Nanoimprint lithography is a nano/micro patterning technology to fabricate functional devices by pressing a template with predefined structures on a substrate. Uniformity of the force distribution between the contacting surfaces should be ensured to produce features with high fidelity. In this paper, a parallel alignment device with the abilities of dynamic force distribution control is developed. By adopting a spherical air bearing held with a 5-degree-of-freedom flexure-based stage, wedge errors between the template and the substrate can be eliminated passively without friction when an imprint force is applied. Since the vertical imprint force is mainly supported by the spherical air bearing, the device is very suitable for high force applications, without causing damage to the delicate compliant stage or precision degradation. Besides, the force distribution of the imprint process is measured, based on which dynamic force compensation is performed by actuating the compliant stage actively. Five-hundred-nm-period grating structures are transferred successfully with the device and proofs effectiveness of the device. PMID:24689620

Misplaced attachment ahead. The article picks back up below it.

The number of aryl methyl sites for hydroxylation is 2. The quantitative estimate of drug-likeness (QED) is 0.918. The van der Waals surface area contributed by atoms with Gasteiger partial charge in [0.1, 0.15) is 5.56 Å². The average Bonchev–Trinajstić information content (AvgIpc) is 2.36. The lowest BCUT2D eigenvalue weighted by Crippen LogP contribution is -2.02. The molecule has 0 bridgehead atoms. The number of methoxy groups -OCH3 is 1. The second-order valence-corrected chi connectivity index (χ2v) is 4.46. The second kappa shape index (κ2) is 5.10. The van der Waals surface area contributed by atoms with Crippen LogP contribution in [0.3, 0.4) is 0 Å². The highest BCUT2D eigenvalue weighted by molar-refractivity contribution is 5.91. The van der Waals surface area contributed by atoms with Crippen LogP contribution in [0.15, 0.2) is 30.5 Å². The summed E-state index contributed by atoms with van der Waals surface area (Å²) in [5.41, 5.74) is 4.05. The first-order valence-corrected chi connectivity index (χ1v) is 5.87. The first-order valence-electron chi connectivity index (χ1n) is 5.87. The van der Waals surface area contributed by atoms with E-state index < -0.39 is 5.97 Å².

2. A parallel alignment device with dynamic force compensation for nanoimprint lithography

    NASA Astrophysics Data System (ADS)

    Chen, Weihai; Du, Chong; Wu, Yunjie; Chen, Wenjie; Yuan, Mei

    2014-03-01

    Nanoimprint lithography is a nano/micro patterning technology to fabricate functional devices by pressing a template with predefined structures on a substrate. Uniformity of the force distribution between the contacting surfaces should be ensured to produce features with high fidelity. In this paper, a parallel alignment device with the abilities of dynamic force distribution control is developed. By adopting a spherical air bearing held with a 5-degree-of-freedom flexure-based stage, wedge errors between the template and the substrate can be eliminated passively without friction when an imprint force is applied. Since the vertical imprint force is mainly supported by the spherical air bearing, the device is very suitable for high force applications, without causing damage to the delicate compliant stage or precision degradation. Besides, the force distribution of the imprint process is measured, based on which dynamic force compensation is performed by actuating the compliant stage actively. Five-hundred-nm-period grating structures are transferred successfully with the device and proofs effectiveness of the device.